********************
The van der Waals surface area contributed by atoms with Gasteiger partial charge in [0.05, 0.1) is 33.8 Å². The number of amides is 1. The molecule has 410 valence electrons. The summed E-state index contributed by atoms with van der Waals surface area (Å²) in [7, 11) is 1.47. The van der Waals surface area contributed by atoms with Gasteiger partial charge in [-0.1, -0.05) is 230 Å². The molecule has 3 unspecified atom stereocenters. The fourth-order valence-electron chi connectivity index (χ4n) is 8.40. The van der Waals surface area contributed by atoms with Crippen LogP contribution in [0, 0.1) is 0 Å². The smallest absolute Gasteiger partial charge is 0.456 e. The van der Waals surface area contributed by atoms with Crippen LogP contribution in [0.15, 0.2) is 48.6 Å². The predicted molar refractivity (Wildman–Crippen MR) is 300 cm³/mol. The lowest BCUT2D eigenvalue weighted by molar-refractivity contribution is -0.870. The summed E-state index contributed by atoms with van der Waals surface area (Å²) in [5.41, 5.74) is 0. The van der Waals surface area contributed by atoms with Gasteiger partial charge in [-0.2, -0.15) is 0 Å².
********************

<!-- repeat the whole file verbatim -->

The van der Waals surface area contributed by atoms with Gasteiger partial charge in [0.05, 0.1) is 33.8 Å². The number of amides is 1. The molecule has 410 valence electrons. The summed E-state index contributed by atoms with van der Waals surface area (Å²) in [7, 11) is 1.47. The van der Waals surface area contributed by atoms with Gasteiger partial charge in [-0.1, -0.05) is 230 Å². The molecule has 3 unspecified atom stereocenters. The fourth-order valence-electron chi connectivity index (χ4n) is 8.40. The van der Waals surface area contributed by atoms with Crippen LogP contribution in [0, 0.1) is 0 Å². The smallest absolute Gasteiger partial charge is 0.456 e. The van der Waals surface area contributed by atoms with Crippen LogP contribution in [0.15, 0.2) is 48.6 Å². The predicted molar refractivity (Wildman–Crippen MR) is 300 cm³/mol. The lowest BCUT2D eigenvalue weighted by molar-refractivity contribution is -0.870. The summed E-state index contributed by atoms with van der Waals surface area (Å²) in [5.41, 5.74) is 0. The van der Waals surface area contributed by atoms with Gasteiger partial charge in [-0.2, -0.15) is 0 Å².